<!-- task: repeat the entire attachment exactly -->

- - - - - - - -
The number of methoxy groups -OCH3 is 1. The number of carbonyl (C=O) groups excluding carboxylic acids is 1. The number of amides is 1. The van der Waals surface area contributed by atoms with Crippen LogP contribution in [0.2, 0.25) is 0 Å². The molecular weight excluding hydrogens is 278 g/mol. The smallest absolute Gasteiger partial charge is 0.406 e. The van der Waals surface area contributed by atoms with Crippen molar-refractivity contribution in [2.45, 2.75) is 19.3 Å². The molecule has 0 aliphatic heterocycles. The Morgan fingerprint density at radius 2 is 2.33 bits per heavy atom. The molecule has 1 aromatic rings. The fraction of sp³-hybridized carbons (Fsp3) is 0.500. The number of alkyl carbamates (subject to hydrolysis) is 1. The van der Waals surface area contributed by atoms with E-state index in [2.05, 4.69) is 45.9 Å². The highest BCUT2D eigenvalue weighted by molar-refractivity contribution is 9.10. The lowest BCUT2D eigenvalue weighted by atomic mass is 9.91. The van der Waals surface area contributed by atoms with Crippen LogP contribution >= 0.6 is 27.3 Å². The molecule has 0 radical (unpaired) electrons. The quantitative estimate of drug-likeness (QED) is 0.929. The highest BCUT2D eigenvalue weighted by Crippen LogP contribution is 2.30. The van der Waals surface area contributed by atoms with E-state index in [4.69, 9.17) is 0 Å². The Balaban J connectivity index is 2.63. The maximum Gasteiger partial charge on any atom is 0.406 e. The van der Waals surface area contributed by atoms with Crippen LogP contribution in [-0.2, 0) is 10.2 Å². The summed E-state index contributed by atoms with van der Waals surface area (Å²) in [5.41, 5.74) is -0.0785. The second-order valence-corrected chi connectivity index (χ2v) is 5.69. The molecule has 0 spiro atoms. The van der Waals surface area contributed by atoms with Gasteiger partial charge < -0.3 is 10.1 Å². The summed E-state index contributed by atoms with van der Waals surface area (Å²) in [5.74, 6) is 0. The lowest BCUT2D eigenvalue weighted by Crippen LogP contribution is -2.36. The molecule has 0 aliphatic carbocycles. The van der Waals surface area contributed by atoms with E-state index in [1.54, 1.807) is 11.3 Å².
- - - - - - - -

The number of methoxy groups -OCH3 is 1. The number of carbonyl (C=O) groups excluding carboxylic acids is 1. The number of amides is 1. The van der Waals surface area contributed by atoms with Crippen LogP contribution in [0.2, 0.25) is 0 Å². The molecular weight excluding hydrogens is 278 g/mol. The smallest absolute Gasteiger partial charge is 0.406 e. The van der Waals surface area contributed by atoms with Crippen molar-refractivity contribution in [2.45, 2.75) is 19.3 Å². The molecule has 0 aliphatic heterocycles. The Morgan fingerprint density at radius 2 is 2.33 bits per heavy atom. The molecule has 1 aromatic rings. The fraction of sp³-hybridized carbons (Fsp3) is 0.500. The number of alkyl carbamates (subject to hydrolysis) is 1. The van der Waals surface area contributed by atoms with E-state index in [2.05, 4.69) is 45.9 Å². The highest BCUT2D eigenvalue weighted by molar-refractivity contribution is 9.10. The lowest BCUT2D eigenvalue weighted by atomic mass is 9.91. The van der Waals surface area contributed by atoms with Crippen LogP contribution >= 0.6 is 27.3 Å². The molecule has 0 radical (unpaired) electrons. The quantitative estimate of drug-likeness (QED) is 0.929. The highest BCUT2D eigenvalue weighted by Crippen LogP contribution is 2.30. The van der Waals surface area contributed by atoms with E-state index in [4.69, 9.17) is 0 Å². The Balaban J connectivity index is 2.63. The maximum Gasteiger partial charge on any atom is 0.406 e. The van der Waals surface area contributed by atoms with Crippen LogP contribution in [-0.2, 0) is 10.2 Å². The summed E-state index contributed by atoms with van der Waals surface area (Å²) in [5.41, 5.74) is -0.0785. The second-order valence-corrected chi connectivity index (χ2v) is 5.69. The molecule has 0 spiro atoms. The van der Waals surface area contributed by atoms with Gasteiger partial charge < -0.3 is 10.1 Å². The summed E-state index contributed by atoms with van der Waals surface area (Å²) in [5.74, 6) is 0. The lowest BCUT2D eigenvalue weighted by Crippen LogP contribution is -2.36. The molecule has 0 aliphatic carbocycles. The van der Waals surface area contributed by atoms with E-state index in [1.54, 1.807) is 11.3 Å².